Advertisers want to make the products they represent appealing; in this they are not to be faulted-at least not if they do not resort to dishonesty. There are no really dishonest advertisers, are there? No more than there are dishonest lawyers. Does this make the point? One of the products almost all American households purchase some time during the year is cheese-or at least what they may think is cheese.
Misleading Advertising – Not Cheese Only
Advertising doesn’t have to be illegal to be misleading. Does a dessert contain chocolate, or is it merely “chocolatey?” Does a dog food contain meat, or is it “meaty?” Is that sandwich a “burger” or a hamburger?1
What’s the Difference?
Actually, there are a number of differences. If something is chocolatey, it doesn’t necessarily contain chocolate. If a dog food is meaty, it doesn’t necessarily contain meat. If the sandwich is a burger, it is likely not a hamburger. It’s a matter of maybe not getting what you think you are getting. Also, the price could be disproportionate for the ingredients it contains.
What is Cheese?
The “definition” of cheese may be quite complicated, and depends upon the country involved, but in general, the definition of cheese is, “a solid food made from the curdled milk of various animals-most commonly cows but sometimes goats, sheep, reindeer, and water buffalo.”2 This is pretty straightforward. Cheese, in fact, does not contain a host of additives. The FDA uses primarily two criteria in its definition of cheese-moisture content and butterfat content.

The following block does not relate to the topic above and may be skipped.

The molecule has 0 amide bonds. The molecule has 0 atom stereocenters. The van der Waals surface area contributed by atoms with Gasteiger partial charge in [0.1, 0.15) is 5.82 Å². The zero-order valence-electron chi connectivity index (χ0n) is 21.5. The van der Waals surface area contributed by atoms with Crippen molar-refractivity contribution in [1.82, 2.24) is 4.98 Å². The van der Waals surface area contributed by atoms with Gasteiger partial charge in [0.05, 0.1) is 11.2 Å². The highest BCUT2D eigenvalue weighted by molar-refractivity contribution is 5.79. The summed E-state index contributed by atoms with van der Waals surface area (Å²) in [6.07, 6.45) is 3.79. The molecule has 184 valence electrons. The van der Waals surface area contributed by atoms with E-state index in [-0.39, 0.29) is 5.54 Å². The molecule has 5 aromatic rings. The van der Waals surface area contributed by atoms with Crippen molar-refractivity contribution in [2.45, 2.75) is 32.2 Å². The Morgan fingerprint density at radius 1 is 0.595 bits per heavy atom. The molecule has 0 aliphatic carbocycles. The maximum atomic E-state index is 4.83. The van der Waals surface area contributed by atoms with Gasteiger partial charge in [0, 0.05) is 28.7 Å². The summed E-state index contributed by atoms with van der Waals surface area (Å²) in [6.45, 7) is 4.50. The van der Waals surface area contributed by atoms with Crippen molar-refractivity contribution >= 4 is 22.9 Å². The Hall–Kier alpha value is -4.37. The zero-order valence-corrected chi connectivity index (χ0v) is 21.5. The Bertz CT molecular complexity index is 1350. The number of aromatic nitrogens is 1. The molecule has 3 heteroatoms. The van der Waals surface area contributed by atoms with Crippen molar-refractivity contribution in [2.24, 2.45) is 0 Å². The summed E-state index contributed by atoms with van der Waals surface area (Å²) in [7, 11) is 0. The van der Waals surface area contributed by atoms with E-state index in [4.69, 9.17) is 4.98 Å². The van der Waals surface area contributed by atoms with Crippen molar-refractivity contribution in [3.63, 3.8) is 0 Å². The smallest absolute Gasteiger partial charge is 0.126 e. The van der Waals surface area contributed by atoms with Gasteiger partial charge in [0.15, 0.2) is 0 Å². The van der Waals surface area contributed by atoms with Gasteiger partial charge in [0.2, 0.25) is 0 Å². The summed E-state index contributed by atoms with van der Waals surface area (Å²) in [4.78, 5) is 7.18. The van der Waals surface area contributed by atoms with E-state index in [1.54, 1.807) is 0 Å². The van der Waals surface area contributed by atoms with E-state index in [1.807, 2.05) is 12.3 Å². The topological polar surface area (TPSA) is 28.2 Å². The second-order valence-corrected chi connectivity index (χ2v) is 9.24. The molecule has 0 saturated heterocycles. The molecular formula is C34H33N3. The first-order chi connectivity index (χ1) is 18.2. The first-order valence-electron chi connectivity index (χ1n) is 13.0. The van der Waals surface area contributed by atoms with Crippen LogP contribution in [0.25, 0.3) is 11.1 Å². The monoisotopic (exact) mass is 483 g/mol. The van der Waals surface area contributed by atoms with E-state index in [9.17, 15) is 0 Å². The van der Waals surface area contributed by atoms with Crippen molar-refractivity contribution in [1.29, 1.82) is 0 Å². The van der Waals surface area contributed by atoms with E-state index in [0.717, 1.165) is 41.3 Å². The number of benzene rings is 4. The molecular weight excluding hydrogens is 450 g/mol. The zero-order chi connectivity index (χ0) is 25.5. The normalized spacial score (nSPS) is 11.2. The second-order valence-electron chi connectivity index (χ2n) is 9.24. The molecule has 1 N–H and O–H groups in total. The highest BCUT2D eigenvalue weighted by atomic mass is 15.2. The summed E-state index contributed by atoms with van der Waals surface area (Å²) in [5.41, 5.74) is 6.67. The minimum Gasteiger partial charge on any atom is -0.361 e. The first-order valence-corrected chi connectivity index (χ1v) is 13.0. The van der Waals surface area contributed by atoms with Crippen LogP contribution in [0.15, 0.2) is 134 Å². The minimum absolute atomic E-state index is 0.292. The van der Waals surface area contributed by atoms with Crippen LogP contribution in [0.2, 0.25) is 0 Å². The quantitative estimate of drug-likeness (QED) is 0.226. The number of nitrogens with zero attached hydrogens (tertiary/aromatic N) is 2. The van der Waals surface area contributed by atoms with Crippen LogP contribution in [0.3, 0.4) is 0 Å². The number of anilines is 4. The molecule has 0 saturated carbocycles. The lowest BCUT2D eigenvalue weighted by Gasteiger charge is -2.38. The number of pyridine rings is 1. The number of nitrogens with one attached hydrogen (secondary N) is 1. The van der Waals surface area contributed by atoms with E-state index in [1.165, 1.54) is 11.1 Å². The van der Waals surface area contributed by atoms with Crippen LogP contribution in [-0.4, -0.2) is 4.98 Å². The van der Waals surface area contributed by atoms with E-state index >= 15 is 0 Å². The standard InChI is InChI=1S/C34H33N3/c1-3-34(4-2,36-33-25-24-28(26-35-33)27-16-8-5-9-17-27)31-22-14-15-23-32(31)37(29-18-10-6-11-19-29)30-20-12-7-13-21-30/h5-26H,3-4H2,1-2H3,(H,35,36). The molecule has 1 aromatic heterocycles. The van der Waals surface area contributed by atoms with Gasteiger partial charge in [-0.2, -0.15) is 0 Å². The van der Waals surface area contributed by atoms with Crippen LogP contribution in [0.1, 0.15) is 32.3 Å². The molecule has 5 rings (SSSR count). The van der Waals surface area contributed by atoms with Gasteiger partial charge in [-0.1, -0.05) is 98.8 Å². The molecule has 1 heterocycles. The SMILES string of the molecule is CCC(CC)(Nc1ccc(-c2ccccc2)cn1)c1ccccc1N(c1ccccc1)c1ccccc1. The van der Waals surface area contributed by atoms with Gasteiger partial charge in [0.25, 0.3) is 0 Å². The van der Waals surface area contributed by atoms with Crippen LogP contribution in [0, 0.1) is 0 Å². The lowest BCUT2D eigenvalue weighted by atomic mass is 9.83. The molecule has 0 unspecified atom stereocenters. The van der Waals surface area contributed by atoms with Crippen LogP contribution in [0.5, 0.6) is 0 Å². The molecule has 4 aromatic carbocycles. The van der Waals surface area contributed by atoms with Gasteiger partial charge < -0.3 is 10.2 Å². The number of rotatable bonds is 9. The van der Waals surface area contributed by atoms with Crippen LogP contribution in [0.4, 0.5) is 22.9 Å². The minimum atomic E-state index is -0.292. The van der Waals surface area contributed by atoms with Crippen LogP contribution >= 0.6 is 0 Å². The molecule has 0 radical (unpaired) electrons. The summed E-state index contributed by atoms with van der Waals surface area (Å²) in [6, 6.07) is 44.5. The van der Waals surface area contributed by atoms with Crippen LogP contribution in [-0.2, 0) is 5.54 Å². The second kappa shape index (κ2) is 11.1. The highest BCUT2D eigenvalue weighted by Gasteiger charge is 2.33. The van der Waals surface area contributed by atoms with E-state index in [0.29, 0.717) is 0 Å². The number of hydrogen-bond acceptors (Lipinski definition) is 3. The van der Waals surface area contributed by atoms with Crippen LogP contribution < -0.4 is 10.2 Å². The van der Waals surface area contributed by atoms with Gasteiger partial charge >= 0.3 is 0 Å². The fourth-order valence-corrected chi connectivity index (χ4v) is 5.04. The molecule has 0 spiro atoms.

What is Pasteurized Process Cheese Food? And Pasteurized Process Cheese Spread?
Cheese food and cheese are related, but two different things. Besides the modification of water and butterfat levels, a host of substances may be added to pasteurized process cheese food, such as dry milk, whey solids, and anhydrous milk fat. The list is longer for pasteurized process cheese spread, which can contain sweeteners and stabilizers (substances that prevent separation), such as xanthan gum or carrageenan!3
My wife always made me by cheese at the grocery store, and I always wondered why, as I enjoyed eating pasteurized process cheese food. Noting that the job she put before me has become more and more difficult to achieve, I chose to research what the differences are. If you are a consumer who wants to receive his or her money’s worth and the product you seek to purchase is really and truly cheese, allow me to recommend you check the label of the products your grocery carries. If you find none of them contain the single descriptive word cheese without following it with descriptive modifiers, you may wish to contact the store manager, or the chain, and if you cannot achieve satisfaction, you may wish to seek another provider for your dairy products.
1 Compare the article, “When is Meat Not Ground Beef? – when it’s Hamburger. – FDA.”
2 Word IQ – Cheese Definition
3 Chemical and Engineering News Feb 2007 by Steve Ritter – “What’s That Stuff?”
Chicago Business – “What is ‘Real Kraft Cheese’?” by Julie Jargon, February 5, 2007.